Chinese hickory (Carya cathayensis) has become one of the important economic forest crops in Zhejiang and Anhui Provinces in China. In May 2009, sporadic occurrence of leaf damage by anthracnose in C. cathayensis was observed in Lin'an city, Zhejiang Province. During May 2011, nearly 50% of Chinese hickory orchards in Zhejiang Province were affected by anthracnose disease. Symptoms were extensive with lesions on stems and leaves. Under wet conditions, orange masses of conidia were produced in acervuli in the center of lesions. Infected tissue samples were surface sterilized with 1.5% sodium hypochlorite for 1.5 min, plated on 2% potato dextrose agar (PDA), and incubated at 26°C in the dark for 1 week. Developing colonies were gray and contained masses of orange conidia. Conidia were hyaline, aseptate, straight with rounded or bulbous ends, and averaged 15.3 ± 1.7 μm long and 2.5 ± 0.8 μm wide. The ribosomal internal transcribed spacers ITS1 and ITS2 were amplified with primers ITS1/ITS4 from DNA extracted from mycelium and nucleotide sequences showed 100% similarity to records for C. gloeosporioides in GenBank (Accession Nos. AY266391.1 and JQ676187.1). Uninfected leaves of C. cathayensis were sprayed either with a conidia suspension of 107 conidia per ml in distilled water as inoculum, or with distilled water only to provide an uninoculated control, wrapped in plastic bags to retain moisture, and incubated for 24 h. For each isolate, 10 leaves per tree and a total of 13 trees were inoculated. After 1 week, 11 of 13 isolates caused lesions on inoculated leaves whereas no symptoms developed on the non-inoculated controls. Cultures reisolated from lesions and cultured on PDA exhibited morphological characteristics identical to those of C. gloeosporioides (1, 2, 3), confirming Koch's postulates. Inoculation tests were repeated once. Since C. gloeosporioides was found in the main production area, it poses a threat to Chinese hickory production in China. The identification of the pathogen now allows for appropriate management measures. To our knowledge, this is the first report of anthracnose in C. cathayensis.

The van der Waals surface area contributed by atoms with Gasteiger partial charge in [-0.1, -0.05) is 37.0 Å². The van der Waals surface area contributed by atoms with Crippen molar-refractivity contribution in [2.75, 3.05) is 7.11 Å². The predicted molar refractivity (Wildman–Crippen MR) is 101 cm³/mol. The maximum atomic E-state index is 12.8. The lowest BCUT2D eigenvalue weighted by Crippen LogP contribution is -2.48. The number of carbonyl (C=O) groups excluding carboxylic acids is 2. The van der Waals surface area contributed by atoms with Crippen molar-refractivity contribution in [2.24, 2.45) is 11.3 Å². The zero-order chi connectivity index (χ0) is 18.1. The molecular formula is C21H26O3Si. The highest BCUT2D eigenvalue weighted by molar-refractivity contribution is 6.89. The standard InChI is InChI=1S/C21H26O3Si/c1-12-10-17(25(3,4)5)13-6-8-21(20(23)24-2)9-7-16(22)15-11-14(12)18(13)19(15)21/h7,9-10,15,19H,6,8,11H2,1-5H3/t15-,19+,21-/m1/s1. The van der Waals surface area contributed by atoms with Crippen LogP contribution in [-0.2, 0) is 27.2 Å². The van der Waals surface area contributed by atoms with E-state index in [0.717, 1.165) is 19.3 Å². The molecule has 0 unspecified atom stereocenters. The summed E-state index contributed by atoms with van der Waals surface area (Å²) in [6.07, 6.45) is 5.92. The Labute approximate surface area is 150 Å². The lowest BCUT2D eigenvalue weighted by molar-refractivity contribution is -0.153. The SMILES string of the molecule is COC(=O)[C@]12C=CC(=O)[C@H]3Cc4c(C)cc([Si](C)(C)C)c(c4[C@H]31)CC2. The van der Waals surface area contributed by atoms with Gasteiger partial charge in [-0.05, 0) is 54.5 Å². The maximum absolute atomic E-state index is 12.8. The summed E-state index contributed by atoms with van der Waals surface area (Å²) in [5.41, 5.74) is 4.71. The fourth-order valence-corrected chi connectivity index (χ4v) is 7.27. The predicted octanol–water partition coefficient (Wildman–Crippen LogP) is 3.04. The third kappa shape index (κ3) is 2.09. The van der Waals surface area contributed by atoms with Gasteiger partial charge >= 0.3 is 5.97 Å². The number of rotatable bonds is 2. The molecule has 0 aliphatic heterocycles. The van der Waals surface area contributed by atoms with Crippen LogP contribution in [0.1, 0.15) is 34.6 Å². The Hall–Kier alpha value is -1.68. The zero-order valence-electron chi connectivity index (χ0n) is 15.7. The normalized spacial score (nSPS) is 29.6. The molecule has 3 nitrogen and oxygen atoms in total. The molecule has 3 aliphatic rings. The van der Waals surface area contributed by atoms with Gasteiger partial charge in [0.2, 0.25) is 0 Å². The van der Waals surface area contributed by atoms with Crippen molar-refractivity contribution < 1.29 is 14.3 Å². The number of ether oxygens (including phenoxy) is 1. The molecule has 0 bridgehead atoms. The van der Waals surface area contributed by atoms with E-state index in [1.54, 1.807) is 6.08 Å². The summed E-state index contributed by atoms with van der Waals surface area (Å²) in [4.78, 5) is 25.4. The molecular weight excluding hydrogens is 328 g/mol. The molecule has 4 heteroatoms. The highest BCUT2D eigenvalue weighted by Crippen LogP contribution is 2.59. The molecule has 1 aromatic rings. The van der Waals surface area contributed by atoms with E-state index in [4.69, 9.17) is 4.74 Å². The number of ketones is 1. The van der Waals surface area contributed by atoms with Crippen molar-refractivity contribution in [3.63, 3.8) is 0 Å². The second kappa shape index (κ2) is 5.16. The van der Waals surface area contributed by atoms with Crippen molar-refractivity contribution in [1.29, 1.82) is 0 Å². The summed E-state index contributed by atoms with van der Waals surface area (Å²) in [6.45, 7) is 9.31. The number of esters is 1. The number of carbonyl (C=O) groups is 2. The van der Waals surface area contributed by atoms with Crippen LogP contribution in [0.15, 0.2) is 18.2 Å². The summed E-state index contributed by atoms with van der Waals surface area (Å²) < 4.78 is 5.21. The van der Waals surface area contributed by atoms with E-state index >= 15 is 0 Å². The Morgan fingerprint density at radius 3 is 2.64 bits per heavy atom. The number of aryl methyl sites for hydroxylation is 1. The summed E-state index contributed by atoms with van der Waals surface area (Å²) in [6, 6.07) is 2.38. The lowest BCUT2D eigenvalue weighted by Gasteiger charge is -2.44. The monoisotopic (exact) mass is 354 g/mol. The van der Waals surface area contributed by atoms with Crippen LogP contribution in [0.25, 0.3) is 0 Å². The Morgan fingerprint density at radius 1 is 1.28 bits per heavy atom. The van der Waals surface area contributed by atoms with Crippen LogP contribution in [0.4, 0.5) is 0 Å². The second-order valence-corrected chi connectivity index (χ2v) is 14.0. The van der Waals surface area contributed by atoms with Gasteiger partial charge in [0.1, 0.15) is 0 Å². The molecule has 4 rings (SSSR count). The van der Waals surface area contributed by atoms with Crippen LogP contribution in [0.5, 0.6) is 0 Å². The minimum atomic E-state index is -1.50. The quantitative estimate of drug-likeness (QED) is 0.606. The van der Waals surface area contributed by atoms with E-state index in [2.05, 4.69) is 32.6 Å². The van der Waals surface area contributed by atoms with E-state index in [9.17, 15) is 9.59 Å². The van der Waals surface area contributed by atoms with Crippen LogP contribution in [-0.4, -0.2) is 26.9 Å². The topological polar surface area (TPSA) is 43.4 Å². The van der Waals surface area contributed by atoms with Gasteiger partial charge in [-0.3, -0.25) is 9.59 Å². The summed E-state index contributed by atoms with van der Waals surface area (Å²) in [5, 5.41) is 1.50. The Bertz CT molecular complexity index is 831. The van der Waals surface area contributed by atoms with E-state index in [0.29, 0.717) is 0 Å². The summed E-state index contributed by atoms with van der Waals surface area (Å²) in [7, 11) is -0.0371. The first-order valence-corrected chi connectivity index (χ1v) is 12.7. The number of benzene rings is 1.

References: (1) K. D. Hyde et al. Fung. Diversity 39:147, 2009. (2) P. M. Kirk et al. Page 159 in: The Dictionary of the Fungi. 10th edition. CABI Bioscience, UK, 2008. (3) A. J. Palmateer et al. Plant Dis. 91:631, 2007.